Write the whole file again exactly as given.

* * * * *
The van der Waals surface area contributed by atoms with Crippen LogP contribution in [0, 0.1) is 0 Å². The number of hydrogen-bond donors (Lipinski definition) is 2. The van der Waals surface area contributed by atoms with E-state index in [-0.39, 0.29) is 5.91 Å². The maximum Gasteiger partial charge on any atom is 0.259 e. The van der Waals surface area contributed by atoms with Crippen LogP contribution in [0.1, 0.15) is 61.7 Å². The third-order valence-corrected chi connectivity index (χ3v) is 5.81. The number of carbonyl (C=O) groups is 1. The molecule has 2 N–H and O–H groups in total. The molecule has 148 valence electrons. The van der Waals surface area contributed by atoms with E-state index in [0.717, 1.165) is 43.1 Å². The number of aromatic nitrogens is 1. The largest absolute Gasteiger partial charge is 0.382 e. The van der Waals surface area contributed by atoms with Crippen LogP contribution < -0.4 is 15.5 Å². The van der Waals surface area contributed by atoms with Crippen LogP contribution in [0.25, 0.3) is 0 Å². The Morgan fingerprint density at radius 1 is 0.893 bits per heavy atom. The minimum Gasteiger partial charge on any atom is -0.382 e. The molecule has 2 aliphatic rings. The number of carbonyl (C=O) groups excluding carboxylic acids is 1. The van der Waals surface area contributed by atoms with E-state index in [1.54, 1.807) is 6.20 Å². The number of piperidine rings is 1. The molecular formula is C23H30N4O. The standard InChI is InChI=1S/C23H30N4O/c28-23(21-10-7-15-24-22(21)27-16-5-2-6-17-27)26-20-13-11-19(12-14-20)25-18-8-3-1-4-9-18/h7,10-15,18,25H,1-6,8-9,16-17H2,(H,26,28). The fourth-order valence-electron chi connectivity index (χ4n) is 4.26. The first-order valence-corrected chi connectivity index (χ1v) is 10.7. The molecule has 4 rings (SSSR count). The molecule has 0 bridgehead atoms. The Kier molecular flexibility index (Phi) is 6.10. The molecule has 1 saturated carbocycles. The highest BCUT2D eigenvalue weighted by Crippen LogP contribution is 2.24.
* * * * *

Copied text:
The van der Waals surface area contributed by atoms with Crippen LogP contribution in [0, 0.1) is 0 Å². The number of hydrogen-bond donors (Lipinski definition) is 2. The van der Waals surface area contributed by atoms with E-state index in [-0.39, 0.29) is 5.91 Å². The maximum Gasteiger partial charge on any atom is 0.259 e. The van der Waals surface area contributed by atoms with Crippen LogP contribution in [0.1, 0.15) is 61.7 Å². The third-order valence-corrected chi connectivity index (χ3v) is 5.81. The number of carbonyl (C=O) groups is 1. The molecule has 2 N–H and O–H groups in total. The molecule has 148 valence electrons. The van der Waals surface area contributed by atoms with E-state index in [0.717, 1.165) is 43.1 Å². The number of aromatic nitrogens is 1. The largest absolute Gasteiger partial charge is 0.382 e. The van der Waals surface area contributed by atoms with Crippen LogP contribution < -0.4 is 15.5 Å². The van der Waals surface area contributed by atoms with Crippen LogP contribution in [0.25, 0.3) is 0 Å². The Morgan fingerprint density at radius 1 is 0.893 bits per heavy atom. The minimum Gasteiger partial charge on any atom is -0.382 e. The molecule has 2 aliphatic rings. The number of carbonyl (C=O) groups excluding carboxylic acids is 1. The van der Waals surface area contributed by atoms with E-state index in [1.54, 1.807) is 6.20 Å². The number of piperidine rings is 1. The molecular formula is C23H30N4O. The standard InChI is InChI=1S/C23H30N4O/c28-23(21-10-7-15-24-22(21)27-16-5-2-6-17-27)26-20-13-11-19(12-14-20)25-18-8-3-1-4-9-18/h7,10-15,18,25H,1-6,8-9,16-17H2,(H,26,28). The fourth-order valence-electron chi connectivity index (χ4n) is 4.26. The first-order valence-corrected chi connectivity index (χ1v) is 10.7. The molecule has 4 rings (SSSR count). The molecule has 0 bridgehead atoms. The Kier molecular flexibility index (Phi) is 6.10. The molecule has 1 saturated carbocycles. The highest BCUT2D eigenvalue weighted by Crippen LogP contribution is 2.24.